A man-shaped thing and a dog-shaped thing trundle along a wooded path, sticking out from their surroundings like the sorest of thumbs. While the green trees, soft brown earth, and twittering birds around them occur naturally, it's clear that the "man" and "dog's" metallic frames were made in a lab. Jiro Dreams of Sushi director David Gelb tours that lab in the first episode of VR studio Within's new film series, The Possible, released this morning.
Each episode of The Possible provides an immersive look at a center for technological innovation. Episode one, Hello, Robot, is the first instance of virtual reality cameras capturing the Boston Dynamics' lab at work. The robotic innovators' creations rise to the challenge of entertaining in virtual reality. Gelb often surrounds the viewer with a ring of mechanical choreography, in one case demonstrating the company's "build it, break it, fix it" approach to design by allowing a malfunctioning quadraped to careen into the camera and knock it over. Being able to look the robots up and down gives the viewer an appreciation for their size and scale.
Known for their videos of humiliating robots, one of the most interesting moments in the documentary is when CEO Marc Raibert defends his staff's tendancy to strike the robots and knock them over in demo videos. "One of the things we do routinely with our robots is we show their ability to balance," Raibert says. "Someone would go up to it and kick it with their foot. But people felt we were being mean to the robot. Everybody's got their own idea of what the robot is thinking and they imagine much more than what is going on in the robot's head." Case in point, a video from Mr. King racked up more than a million views by dubbing curses over a Boston Dynamics demonstration of the bipedal Atlas robot.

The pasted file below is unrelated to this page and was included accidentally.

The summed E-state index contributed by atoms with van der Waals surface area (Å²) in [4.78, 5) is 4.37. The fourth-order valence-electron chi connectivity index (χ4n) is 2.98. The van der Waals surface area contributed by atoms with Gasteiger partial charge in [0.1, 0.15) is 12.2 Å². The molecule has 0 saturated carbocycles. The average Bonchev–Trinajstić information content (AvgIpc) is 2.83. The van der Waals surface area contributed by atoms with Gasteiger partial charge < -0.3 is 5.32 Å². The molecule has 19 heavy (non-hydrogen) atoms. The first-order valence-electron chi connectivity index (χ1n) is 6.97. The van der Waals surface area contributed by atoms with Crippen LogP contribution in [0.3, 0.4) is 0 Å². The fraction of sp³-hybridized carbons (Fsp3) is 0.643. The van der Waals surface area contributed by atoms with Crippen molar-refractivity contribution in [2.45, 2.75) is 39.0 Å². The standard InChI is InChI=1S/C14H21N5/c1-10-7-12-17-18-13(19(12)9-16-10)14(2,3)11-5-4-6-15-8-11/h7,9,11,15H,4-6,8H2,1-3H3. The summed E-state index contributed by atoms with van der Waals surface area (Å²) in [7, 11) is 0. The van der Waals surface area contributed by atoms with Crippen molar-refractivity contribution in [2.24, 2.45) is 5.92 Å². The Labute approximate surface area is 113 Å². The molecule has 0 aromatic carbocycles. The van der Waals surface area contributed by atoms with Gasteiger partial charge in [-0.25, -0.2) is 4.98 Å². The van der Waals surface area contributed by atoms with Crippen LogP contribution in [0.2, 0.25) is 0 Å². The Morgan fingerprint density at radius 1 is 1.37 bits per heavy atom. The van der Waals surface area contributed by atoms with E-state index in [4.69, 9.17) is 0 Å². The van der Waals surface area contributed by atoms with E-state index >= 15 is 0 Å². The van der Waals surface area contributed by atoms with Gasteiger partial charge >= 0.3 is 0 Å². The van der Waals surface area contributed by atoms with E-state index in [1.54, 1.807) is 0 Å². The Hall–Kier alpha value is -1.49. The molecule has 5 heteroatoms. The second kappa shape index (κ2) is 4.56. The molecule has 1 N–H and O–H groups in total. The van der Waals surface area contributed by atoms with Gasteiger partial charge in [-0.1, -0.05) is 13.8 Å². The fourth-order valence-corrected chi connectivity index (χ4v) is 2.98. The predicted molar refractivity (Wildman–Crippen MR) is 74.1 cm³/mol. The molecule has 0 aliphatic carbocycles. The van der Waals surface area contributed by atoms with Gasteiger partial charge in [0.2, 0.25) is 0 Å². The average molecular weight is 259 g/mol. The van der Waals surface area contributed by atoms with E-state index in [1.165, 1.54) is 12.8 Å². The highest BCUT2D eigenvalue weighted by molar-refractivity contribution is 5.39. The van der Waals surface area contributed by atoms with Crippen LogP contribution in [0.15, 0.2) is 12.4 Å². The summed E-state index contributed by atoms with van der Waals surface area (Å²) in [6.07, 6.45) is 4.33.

Within, founded by Chris Milk, is the virtual reality studio responsible for some of the biggest moments in the medium's normalization. When the New York Times sent over a million Google Cardboards to their subscribers, it was to display films developed by Within. When Mr. Robot's Sam Esmail directed the first VR simulcast, it was distributed through the Within app and produced with help from sister company, Here Be Dragons. The app also hosts some of the best VR films available on a smartphone: Sundance and Tribeca favorite Notes on Blindness, Ethan Hawke's animated short Invasion, One Republic's heartwarming video for "Kids," and serene underwater documentaries The Click Effect and Valen's Reef.
The Possible is Within's first original series, co-written with Gelb produced in partnership with Here Be Dragons and the Sloan Foundation, presented by Mashable, and financed by GE. "We like to think of The Possible as the first time people are going to start 'tuning in' to VR," a Within representative tells The Creators Project. "That matters because as 'series' VR develops, it opens up a community for talking about shows together, as episodes or seasons air. Just like TV."